Coming of age during the ’90s may not have as much significance as being a flower child in the ’60s, but the final decade of the 2oth century had its own perks: a musical melting pot of feminism, characterized by a bevy of women strummin’ and singin’ their way out from under the male-dominated grunge scene.
Sarah McLachlan may have emerged as the queen of this movement, but for a short time, Shawn Colvin was a serious contender for the throne.
“Sunny Came Home,” a bright and catchy empowerment anthem that belied its story about murder and revenge, was the breakthrough hit off Colvin’s fourth record, A Few Small Repairs. Its ubiquity made Colvin seem like an overnight success, even though she’d already won a Contemporary Folk Grammy for her very first album, Steady On, in 1991. “Sunny Came Home” would win her two more Grammys in 1998, for both Record and Song of the Year, and earn her a place on the Lilith Fair circuit, cementing Colvin as one of the signature voices for a generation of young music fans looking for female role models in the business.
Colvin hasn’t let them down. Though none of her subsequent records have matched the popularity of A Few Small Repairs, Colvin has maintained a steady touring schedule to support her critically acclaimed releases.
Her most recent album, Live, was recorded over three nights at Yoshi’s, a famed jazz club in San Francisco. The album keeps with what Colvin’s best known for — pop-folk stories spun in a clear, strong voice. The collection is a compelling argument for seeing Colvin live; experiencing her assured delivery and wry wit firsthand is a welcome reminder of just how long she’s been developing her craft.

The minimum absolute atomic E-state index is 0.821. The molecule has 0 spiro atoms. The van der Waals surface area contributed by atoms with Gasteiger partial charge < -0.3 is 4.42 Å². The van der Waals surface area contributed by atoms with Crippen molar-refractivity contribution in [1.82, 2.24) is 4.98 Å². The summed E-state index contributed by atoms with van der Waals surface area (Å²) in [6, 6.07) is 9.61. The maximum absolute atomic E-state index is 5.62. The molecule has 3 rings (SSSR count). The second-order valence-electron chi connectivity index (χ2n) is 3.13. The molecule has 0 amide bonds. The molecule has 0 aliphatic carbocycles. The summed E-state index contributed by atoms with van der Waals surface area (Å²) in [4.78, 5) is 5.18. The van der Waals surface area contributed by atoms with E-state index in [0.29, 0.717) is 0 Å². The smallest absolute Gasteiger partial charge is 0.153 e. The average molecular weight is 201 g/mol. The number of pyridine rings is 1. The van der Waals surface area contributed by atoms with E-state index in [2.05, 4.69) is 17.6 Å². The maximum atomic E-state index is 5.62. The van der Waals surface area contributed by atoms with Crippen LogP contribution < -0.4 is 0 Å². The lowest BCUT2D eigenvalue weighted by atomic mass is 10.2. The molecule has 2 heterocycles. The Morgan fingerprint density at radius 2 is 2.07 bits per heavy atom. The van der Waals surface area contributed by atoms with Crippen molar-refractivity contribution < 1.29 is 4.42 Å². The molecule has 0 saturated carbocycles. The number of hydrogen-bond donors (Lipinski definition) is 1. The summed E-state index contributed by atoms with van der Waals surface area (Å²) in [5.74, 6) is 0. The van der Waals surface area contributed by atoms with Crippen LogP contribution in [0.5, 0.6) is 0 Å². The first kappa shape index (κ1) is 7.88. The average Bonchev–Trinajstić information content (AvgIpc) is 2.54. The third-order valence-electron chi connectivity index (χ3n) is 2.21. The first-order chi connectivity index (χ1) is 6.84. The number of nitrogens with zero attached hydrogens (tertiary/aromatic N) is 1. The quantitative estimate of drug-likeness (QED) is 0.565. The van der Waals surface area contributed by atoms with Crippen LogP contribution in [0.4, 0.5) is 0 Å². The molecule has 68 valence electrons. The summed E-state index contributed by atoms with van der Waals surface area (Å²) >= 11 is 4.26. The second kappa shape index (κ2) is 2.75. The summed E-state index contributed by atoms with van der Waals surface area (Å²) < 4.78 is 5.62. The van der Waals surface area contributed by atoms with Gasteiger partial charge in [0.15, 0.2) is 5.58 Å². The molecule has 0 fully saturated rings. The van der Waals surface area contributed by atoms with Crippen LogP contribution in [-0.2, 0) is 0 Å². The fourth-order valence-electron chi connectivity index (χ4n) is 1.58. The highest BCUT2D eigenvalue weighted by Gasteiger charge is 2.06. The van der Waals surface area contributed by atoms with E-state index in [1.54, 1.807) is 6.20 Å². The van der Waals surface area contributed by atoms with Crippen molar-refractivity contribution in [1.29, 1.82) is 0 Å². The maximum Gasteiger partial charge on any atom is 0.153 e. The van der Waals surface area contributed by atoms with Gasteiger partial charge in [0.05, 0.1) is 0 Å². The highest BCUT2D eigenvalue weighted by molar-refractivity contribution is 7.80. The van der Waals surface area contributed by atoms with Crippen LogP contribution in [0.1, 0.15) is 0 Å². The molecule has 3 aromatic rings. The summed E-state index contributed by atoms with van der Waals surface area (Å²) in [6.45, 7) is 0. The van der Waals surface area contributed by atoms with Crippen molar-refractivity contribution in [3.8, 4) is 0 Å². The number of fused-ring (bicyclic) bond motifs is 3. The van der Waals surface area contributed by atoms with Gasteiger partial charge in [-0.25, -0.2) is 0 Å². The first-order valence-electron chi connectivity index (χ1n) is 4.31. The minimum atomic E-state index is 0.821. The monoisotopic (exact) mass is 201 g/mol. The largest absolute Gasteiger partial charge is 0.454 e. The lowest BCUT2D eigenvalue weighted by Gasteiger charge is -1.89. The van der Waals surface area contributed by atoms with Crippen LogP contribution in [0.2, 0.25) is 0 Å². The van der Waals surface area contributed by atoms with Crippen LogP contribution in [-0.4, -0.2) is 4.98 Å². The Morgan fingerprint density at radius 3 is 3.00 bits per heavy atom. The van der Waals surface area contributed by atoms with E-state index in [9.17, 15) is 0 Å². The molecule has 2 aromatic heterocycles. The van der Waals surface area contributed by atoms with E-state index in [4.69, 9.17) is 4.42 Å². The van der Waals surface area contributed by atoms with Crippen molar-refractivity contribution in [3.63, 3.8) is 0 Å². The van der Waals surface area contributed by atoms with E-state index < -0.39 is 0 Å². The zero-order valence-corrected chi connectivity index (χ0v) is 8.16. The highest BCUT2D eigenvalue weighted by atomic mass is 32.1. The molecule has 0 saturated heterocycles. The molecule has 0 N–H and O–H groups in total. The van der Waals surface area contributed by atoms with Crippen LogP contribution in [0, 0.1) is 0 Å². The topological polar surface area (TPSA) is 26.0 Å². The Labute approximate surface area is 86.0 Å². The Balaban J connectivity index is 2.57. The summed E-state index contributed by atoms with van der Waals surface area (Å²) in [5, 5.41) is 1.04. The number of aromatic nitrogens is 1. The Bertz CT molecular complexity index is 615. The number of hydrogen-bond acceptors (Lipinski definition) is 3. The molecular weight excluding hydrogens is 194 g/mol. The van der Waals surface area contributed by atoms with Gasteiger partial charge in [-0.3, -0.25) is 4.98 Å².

There’s newfound depth in the most familiar songs, like fan favorites “Fill Me Up” and “Sunny.” Welcomed throwbacks still tug at the heartstrings, like the wistful-sounding “Shotgun Down the Avalanche” and the achingly lovely “Polaroid.” But it’s actually Colvin’s sparkling covers, including “Crazy” by Gnarls Barkley, that truly prove her firm grip on star quality, even if she’s not in the spotlight directly anymore.
Stay cool. Support City Paper.
City Paper has been bringing the best news, food, arts, music and event coverage to the Holy City since 1997. Support our continued efforts to highlight the best of Charleston with a one-time donation or become a member of the City Paper Club.